Gardeners World episode 21 2012: By the end of August, some perennial plants will be setting seed and, for gardeners on a budget, this is the time to collect, store and sow them to stock our gardens for free. Monty demystifies the process by showing us which seeds to sow now, which to save for later and which ones respond better to a bit of time spent in the fridge.
Carol extols the virtues of the cow parsley family and shows us how versatile and hardy this plant’s relatives can be when she meets a gardener who uses many different varieties in his Surrey garden.
Gardener Geoff Hoyle gave up growing vegetables in favour of flowers and became so obsessed with dahlias that he now fills his small back garden with hundreds of bright and colourful varieties. And Monty responds to the many viewers who have written in to the programme about their box plants which are, like his, showing symptoms of blight.
Gardeners World episode 21 2012
Many garden perennials are now producing seed. Monty Don collects, stores, and sows seed. It is a cost effective way to increase the numbers of favourite plants. Some seed prefer to be sown straight away; Monty sows ripe seed of Meconopsis and green seed of Primula florindae.
Lack of collectable seed: Some plants are sterile and cannot set seed. Trying to collect seed from such plants will obviously be disappointing. Others (e.g. holly) may carry male and female flowers on separate plants so male plants will never bear seed.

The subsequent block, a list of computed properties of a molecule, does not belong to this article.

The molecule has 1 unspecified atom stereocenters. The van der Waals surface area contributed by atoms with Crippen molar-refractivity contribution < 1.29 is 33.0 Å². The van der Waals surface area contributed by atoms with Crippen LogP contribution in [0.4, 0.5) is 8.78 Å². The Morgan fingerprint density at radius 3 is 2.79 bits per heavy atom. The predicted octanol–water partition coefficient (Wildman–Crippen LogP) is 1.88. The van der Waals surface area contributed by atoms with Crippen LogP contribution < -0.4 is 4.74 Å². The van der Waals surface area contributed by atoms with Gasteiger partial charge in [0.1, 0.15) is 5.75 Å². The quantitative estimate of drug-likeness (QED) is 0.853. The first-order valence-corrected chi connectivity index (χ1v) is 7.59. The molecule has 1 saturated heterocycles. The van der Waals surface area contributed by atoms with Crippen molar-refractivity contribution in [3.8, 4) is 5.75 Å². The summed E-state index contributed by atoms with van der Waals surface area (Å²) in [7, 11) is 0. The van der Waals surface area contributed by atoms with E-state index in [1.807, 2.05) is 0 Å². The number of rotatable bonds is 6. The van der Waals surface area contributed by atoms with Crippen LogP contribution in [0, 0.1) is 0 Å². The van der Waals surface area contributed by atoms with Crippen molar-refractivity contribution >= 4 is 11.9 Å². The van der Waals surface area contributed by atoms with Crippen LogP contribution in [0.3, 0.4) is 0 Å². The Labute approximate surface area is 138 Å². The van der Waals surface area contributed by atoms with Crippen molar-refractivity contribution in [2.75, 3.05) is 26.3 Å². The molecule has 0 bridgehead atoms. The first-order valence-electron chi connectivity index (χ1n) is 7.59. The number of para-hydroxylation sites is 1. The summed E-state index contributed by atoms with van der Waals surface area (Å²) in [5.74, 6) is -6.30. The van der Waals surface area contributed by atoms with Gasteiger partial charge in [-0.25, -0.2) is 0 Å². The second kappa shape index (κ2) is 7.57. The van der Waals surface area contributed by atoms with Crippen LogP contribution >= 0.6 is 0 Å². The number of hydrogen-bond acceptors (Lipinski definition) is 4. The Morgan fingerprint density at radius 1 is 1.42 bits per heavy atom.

Seed production can be exhausting for a plant so it is also not uncommon for seed production to be cyclical – some years will be good for harvesting, others bad – or it may simply be that weather conditions for that season were not favourable, perhaps due to a late frost or drought.
Poor viability (the length of time that seed stays alive and able to germinate): If seed is sown but fails to germinate, it suggests it was not viable. Seed viability depends on the condition of the seed when first stored, how long it is stored and what seed is being kept.
Monty Don’s tomatoes have succumbed to blight. The potatoes, which were growing close by, were also blighted. The fungal spores were probably carried into the greenhouse on the wind from the potato patch. The blight has spread to some of the fruits and Monty salvages what he can to make green tomato chutney and the remainder will need to be destroyed.
Potato and tomato blight is a disease caused by a fungus-like organism that spreads rapidly in the foliage and tubers or fruit of potatoes and tomatoes in wet weather, causing collapse and decay. It is a serious disease for potatoes and outdoor tomatoes, but not as common on tomatoes grown in greenhouses.
Blight is specific to tomatoes, potatoes and some ornamental relatives of these two crops. Cases have been recorded on ornamental Solanum species (e.g. S. laciniatum), and also on Petunia.